“The Interim Haiti Recovery Commission needed to be swift and nimble,” writes American anthropologist, physician, good Samaritan and Haiti-enthusiast Paul Farmer about how things needed to be right after the January 12, 2010 earthquake. “…the rules of the road for development assistance needed to be re-written, not to favour contractors and middlemen and trauma vultures, … Continue reading “Key lessons for Nepal from post-quake Haiti, but will anyone listen?”

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Creole diplomacy: ‘We glad yu cum visit. Nuff respect and walk good’

by Rashmee

Posted on March 20, 2015


“Korea and Jamaica a frien from long long time,” says the South Korean charge to the Caribbean nation. “It a gwaan since dem independence inna 1962 and we cooperate wid each odar pon nuff things. We help we one anoder,” he goes on to say, in presumably impeccable Jamaican patois. (Click here to read the … Continue reading “Creole diplomacy: ‘We glad yu cum visit. Nuff respect and walk good’”

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If it took the digital high road, life in Haiti would improve dramatically

by Rashmee

Posted on January 30, 2015


Least developed countries (LDCs) like Haiti (even more than India and Afghanistan) can potentially be the biggest beneficiaries if they took the digital route out of poverty. Professor Bjorn Lomborg, an adjunct professor at the Copenhagen Business School, quotes an interesting statistic from Pantelis Koutroumpis of Imperial College London. Nine hundred million people live in … Continue reading “If it took the digital high road, life in Haiti would improve dramatically”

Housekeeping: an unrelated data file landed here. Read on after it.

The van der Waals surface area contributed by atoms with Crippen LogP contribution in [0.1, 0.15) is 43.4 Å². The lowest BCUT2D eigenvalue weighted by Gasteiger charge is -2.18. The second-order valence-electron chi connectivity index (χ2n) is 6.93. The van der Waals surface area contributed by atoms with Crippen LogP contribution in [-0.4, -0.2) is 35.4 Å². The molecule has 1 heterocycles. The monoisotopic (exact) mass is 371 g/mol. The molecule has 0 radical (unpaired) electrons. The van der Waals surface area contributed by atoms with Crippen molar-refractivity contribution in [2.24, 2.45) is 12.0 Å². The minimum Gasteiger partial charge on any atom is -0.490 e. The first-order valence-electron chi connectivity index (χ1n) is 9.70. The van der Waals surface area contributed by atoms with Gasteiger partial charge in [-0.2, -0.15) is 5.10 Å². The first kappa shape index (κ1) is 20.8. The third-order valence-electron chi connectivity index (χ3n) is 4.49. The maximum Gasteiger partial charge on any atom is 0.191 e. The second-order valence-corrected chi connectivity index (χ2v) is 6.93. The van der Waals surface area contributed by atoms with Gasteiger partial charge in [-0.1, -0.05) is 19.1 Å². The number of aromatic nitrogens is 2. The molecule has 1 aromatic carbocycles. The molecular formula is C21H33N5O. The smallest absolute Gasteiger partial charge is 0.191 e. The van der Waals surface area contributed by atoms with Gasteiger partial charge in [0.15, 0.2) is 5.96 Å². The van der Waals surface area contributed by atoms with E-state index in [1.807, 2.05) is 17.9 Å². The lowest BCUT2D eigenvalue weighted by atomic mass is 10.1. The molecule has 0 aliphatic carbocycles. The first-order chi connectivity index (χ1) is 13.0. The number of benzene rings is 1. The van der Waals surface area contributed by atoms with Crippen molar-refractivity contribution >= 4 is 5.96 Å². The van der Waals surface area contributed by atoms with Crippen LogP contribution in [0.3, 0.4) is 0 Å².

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5 years after quake, Haiti has some hotels but too few hospitals and schools

by Rashmee

Posted on January 18, 2015


Whatever happened to all that aid for Haiti, Emily Troutman asked on the fifth anniversary of the January 12 earthquake. Why is it that there are so many more luxurious hotels and such few schools, hospitals and other basics? It’s a good question but the proliferation of hotels and absence of hospitals says more about Haiti’s dysfunctional … Continue reading “5 years after quake, Haiti has some hotels but too few hospitals and schools”

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In 1900, Britain and the Netherlands had as little forest cover as Haiti

by Rashmee

Posted on December 8, 2014


Europe’s forests have grown by a third over the last 100 years. It’s a greener continent than it was a century ago. In many ways, there’s a great deal to celebrate. This is the fascinating conclusion of a research project led by Dutch scholar Richard Fuchs from the University of Wageningen. “More than 100 years ago, timber was … Continue reading “In 1900, Britain and the Netherlands had as little forest cover as Haiti”

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Rashmee has lived and worked in several countries in the past decade, including Afghanistan, India, Haiti, Tunisia, the UAE, US and UK